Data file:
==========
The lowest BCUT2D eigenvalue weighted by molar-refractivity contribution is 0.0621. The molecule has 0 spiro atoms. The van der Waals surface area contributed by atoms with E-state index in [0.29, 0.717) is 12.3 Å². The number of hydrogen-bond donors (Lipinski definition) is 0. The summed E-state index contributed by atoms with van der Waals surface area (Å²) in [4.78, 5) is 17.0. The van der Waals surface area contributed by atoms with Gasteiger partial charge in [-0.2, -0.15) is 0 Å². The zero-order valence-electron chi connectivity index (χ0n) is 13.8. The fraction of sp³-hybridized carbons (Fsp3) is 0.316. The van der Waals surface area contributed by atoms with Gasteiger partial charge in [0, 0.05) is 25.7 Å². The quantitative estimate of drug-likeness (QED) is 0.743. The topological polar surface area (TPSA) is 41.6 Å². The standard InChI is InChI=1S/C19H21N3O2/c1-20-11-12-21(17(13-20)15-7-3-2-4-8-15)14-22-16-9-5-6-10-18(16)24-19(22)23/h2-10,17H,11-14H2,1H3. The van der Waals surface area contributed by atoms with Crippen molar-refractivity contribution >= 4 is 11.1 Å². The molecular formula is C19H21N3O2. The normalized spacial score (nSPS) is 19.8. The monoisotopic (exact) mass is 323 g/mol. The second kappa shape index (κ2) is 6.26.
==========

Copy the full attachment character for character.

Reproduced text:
The lowest BCUT2D eigenvalue weighted by molar-refractivity contribution is 0.0621. The molecule has 0 spiro atoms. The van der Waals surface area contributed by atoms with E-state index in [0.29, 0.717) is 12.3 Å². The number of hydrogen-bond donors (Lipinski definition) is 0. The summed E-state index contributed by atoms with van der Waals surface area (Å²) in [4.78, 5) is 17.0. The van der Waals surface area contributed by atoms with Gasteiger partial charge in [-0.2, -0.15) is 0 Å². The zero-order valence-electron chi connectivity index (χ0n) is 13.8. The fraction of sp³-hybridized carbons (Fsp3) is 0.316. The van der Waals surface area contributed by atoms with Gasteiger partial charge in [0, 0.05) is 25.7 Å². The quantitative estimate of drug-likeness (QED) is 0.743. The topological polar surface area (TPSA) is 41.6 Å². The standard InChI is InChI=1S/C19H21N3O2/c1-20-11-12-21(17(13-20)15-7-3-2-4-8-15)14-22-16-9-5-6-10-18(16)24-19(22)23/h2-10,17H,11-14H2,1H3. The van der Waals surface area contributed by atoms with Crippen molar-refractivity contribution >= 4 is 11.1 Å². The molecular formula is C19H21N3O2. The normalized spacial score (nSPS) is 19.8. The monoisotopic (exact) mass is 323 g/mol. The second kappa shape index (κ2) is 6.26.